All Posts Tagged With: "Martine Desjardins"
Plan would raise fees by $70 per year
Quebec students who staged a memorable series of protests last spring could see their efforts result in a roughly 80 per cent discount on planned tuition hikes.
The Parti Quebecois government has tabled its plan for tuition increases, a long-awaited development in a political dispute that rocked Quebec last year and was dubbed by students as the Maple Spring.
The plan involves indexing university tuition by three per cent a year — which amounts to about $70 annually. That is sharply lower than the $325 yearly hikes sought by the previous Liberal government, which then adjusted the proposed increases to $254 per year, over seven years.
The planned hikes prompted huge and often rowdy protests, with the PQ siding with the student protesters ahead of last summer’s election campaign.
Premier Pauline Marois then cancelled the Liberal tuition increases after taking power.
Student group says there won’t be second ‘Maple Spring’
Not even the most militant of Quebec’s student federations expects this week’s education summit to plunge the province into another Maple Spring.
Quebec gained international attention last year when a dispute over proposed tuition hikes boiled into a months-long uprising.
The unrest, dubbed the Maple Spring, saw thousands of protesters swarm Montreal streets night after night. The crisis eventually faded away, in part because the Liberals lost power and the incoming Parti Quebecois government cancelled the tuition increases.
The PQ stickhandled its way through the perilous political issue, during the election, by promising to come up with a new tuition policy at an education summit.
Some students are feeling disillusioned and boycotting the two-day summit, which starts Monday, because they believe the new government has tuned out some of their ideas.
The ranks of the restive, however, appear smaller than last year.
“We are aware… that there will not be a new Maple Spring,” said Blandine Parchemal of the ASSE student federation, one of the more militant groups within the movement.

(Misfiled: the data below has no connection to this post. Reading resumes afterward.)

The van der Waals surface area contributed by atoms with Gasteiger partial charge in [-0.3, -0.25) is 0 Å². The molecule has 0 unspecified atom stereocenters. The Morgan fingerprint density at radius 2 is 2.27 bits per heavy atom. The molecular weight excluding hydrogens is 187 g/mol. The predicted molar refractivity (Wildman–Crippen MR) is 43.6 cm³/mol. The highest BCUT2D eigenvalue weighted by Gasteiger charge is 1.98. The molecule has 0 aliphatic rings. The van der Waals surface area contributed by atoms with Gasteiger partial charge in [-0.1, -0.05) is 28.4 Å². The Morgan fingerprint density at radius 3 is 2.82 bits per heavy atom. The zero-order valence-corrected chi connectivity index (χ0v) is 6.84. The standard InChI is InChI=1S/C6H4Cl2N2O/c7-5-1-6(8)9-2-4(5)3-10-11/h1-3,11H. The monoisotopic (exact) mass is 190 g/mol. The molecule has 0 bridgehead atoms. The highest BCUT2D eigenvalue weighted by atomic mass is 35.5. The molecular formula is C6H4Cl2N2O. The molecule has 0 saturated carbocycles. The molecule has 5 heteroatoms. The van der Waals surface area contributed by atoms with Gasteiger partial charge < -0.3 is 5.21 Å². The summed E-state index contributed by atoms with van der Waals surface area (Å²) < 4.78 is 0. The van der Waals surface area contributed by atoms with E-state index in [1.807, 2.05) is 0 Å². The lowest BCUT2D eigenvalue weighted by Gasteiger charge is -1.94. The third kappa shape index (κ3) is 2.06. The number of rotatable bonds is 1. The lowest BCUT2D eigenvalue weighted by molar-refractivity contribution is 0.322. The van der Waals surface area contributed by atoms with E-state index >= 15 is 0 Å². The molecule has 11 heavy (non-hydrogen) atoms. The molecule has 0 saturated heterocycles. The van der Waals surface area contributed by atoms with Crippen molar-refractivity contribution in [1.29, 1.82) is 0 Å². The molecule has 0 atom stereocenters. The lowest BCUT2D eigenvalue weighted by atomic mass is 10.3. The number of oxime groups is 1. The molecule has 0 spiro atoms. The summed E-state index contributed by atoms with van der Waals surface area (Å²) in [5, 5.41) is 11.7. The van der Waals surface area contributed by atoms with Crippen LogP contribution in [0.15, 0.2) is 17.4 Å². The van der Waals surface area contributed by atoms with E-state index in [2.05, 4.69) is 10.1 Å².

“The Maple Spring is over.”
The once-powerful ASSE, led by its charismatic former spokesman Gabriel Nadeau-Dubois, suffered several setbacks last week after it failed to gather support on a strike vote from a number of its associations.
The most symbolic setback came at a college near Montreal known as a bastion of activism, which was the first school to declare a strike last February in an event that kicked off the movement.
This time, College de Valleyfield not only voted against the strike, it tabled a motion to disassociate itself from ASSE.
That doesn’t mean the tuition divide between students and the government has disappeared.
One of the major sticking points is the PQ government’s intention to freeze rates, which are the lowest in Canada, but to introduce small increases indexed to inflation.
Some student federations that made up last year’s protest movement have drawn a line in the sand at an absolute tuition freeze.
They say they refuse to accept indexation.
ASSE, meanwhile, decided to boycott the summit completely over the government’s refusal to debate the group’s desire for zero tuition.
They view free university as an achievable goal, if only policy-makers would make it a priority like in many other jurisdictions. Former premier Jacques Parizeau, who as a young civil servant in the 1960s helped build the province’s university network, expressed support for their cause.
The federation is now planning to take its battle back into the streets. ASSE has planned to stage a protest Tuesday outside the summit venue.
With memories of last year’s clashes with demonstrators, Montreal police pledge to be present in large numbers and will maintain a security perimeter around the summit’s building.
Student associations representing junior colleges and universities affiliated with ASSE have also voted to hold a one-day strike on Tuesday.
But any protest revival from within ASSE faces an uphill climb. Several of its member unions voted last week against the strike, including those from some of the most militant schools during last year’s uprising.
“There’s a lot of exhaustion,” said Parchemal, ASSE’s secretary of academic affairs. She was referring to the compressed, intensive academic schedules students have had to endure after the 2012 strikes cancelled sessions.
She maintained, however, that the associations that voted against the strike still oppose indexation and support free tuition. Parchemal added that some schools that voted against strikes last year, actually supported the most recent one.
That stood in contrast to places like College de Valleyfield — where the vote was 366 against the strike and 124 in favour of it, said a student-union representative.
“We didn’t expect to be crushed like that,” said Cedrick Mainville, himself a supporter of the strike.